Reactive attachment disorder is a rare but serious condition in which infants or young children do not build healthy closeness (attachments) with parents or caregivers. Reactive attachment disorder can develop if the basic needs of children for comfort, compassion and parenting are not met and loving, caring, stable attachments with others not set.
Infants and young children need a stable environment and are concerned that they feel safe and trusting. Their basic emotional and physical needs should be met consistently. For example, when babies cry, the need for food or diaper changing must be filled with emotional exchanges such as eye contact, smiles, and caresses.
A child whose needs is ignored or lack of emotional response from a caregiver will not expect care, comfort, or form a steady attachment to a caregiver.
What is usually the main risk factor of RAD is the dormant social and emotional sense or lack of opportunity to develop a steady attachment of a stable relationship with the child, for example:
- Often move home child care or change caregivers
- Have had a prolonged separation from parents or caregivers because it was hospitalized.
However, not all children who have experienced the above will always suffer from RAD. It is still unclear why some children experienced RAD and some did not experience it.
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Reactive Attachment Disorder Symptoms
Reactive attachment disorder can start in infancy. There is little research on signs and symptoms of reactive attachment disorders beyond early childhood, and it is still unclear whether it occurs in children older than 5 years.
Signs and symptoms include:
- Withdrawal, fear, sadness or anger that is not easily explained
- Sad and lethargic appearance
- Do not seek comfort or show no response when comfort is given
- Failure to smile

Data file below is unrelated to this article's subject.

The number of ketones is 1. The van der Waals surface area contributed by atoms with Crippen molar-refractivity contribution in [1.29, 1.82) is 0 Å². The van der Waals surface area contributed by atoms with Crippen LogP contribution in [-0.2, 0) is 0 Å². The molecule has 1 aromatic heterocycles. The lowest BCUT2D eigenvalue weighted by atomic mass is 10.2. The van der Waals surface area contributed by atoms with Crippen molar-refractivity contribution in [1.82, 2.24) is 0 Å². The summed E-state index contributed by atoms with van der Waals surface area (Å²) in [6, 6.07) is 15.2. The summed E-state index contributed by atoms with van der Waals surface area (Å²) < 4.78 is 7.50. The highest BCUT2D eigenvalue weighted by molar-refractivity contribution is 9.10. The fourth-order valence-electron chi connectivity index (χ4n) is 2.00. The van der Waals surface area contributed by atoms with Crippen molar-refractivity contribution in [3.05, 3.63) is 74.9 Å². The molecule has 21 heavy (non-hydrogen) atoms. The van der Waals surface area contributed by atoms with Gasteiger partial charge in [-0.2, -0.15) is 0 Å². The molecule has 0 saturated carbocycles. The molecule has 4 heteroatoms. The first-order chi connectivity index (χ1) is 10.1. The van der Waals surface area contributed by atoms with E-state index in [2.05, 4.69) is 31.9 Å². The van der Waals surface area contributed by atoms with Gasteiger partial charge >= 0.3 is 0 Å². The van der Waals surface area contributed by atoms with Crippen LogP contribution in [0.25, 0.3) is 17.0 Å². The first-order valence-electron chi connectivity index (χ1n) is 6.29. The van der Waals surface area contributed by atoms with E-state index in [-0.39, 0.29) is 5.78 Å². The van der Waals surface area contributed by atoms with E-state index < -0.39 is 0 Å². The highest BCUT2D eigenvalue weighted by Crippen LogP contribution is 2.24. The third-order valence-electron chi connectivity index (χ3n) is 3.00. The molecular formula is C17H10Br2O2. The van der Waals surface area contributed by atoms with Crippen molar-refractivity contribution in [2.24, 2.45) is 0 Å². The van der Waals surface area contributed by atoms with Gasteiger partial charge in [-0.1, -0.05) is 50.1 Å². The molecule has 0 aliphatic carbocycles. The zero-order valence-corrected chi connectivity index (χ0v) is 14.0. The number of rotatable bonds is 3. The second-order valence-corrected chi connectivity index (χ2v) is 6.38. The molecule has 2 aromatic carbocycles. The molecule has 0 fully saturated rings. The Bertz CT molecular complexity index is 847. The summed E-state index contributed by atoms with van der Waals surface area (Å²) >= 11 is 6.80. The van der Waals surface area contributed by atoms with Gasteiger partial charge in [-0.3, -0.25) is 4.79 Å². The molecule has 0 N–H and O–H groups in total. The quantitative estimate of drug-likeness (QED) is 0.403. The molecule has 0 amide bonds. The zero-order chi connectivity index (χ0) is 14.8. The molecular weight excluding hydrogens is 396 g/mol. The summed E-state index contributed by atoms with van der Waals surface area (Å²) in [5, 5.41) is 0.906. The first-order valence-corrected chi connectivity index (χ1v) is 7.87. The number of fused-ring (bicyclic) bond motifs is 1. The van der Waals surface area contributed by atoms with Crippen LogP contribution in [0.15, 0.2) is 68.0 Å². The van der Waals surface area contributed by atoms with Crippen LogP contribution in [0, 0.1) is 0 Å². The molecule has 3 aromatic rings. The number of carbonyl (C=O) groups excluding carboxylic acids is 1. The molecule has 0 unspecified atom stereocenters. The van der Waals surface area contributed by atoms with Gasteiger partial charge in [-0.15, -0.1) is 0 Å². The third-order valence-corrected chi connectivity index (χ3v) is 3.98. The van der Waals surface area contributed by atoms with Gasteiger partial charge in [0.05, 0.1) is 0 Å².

- Seeing others up close but not engaging in social interactions
- Failing to request support or assistance
- Failure to reach out when invited
- Not cheerful when playing “peekaboo” or other interactive games.
Reactive Attachment Disorder Treatment
With the treatment, children with reactive attachment disorders can develop a more stable and healthy relationship with caregivers and others.
One of the most frequently used techniques is the type of psychological intervention known as holding therapy. It was designed to help reattachment with mother or foster parents.
Although popular, the holding therapy is also somewhat controversial because it is forced. The child is arrested and exposed to unwanted stimuli for a long time. These stimuli may include, but are not limited to:
The goal is to expose the child to stimulation until there is no resistance or attempt to avoid it. After this, the child is returned to the caregiver because the anger is suppressed against this action released which allows it to form new healthy bonds.
Studies show that those who received therapy showed substantial reductions in aggressive behavior compared to those who had never undergone treatment.
Play and Art Therapy
Other types of treatment of reactive attachment disorders such as play therapy and art therapy have demonstrated effectiveness in the treatment of other attachment disorders; However, not many clinical trials have been conducted to measure their effectiveness with RAD.
On the other hand, spending time outside therapy can be an addition to fixing the attachment between a caregiver and a child. Activities as mentioned earlier have benefits outside the therapeutic session as it encourages bonding.
Additional parenting strategies can include teaching them about emotions, consequences, and importantly, convincing the child that they are safe and loved.
Other treatments for reactive attachment disorders includes positive and stable interactions between children and caregivers, caring for the environment, psychological counseling, and education for parents or caregivers.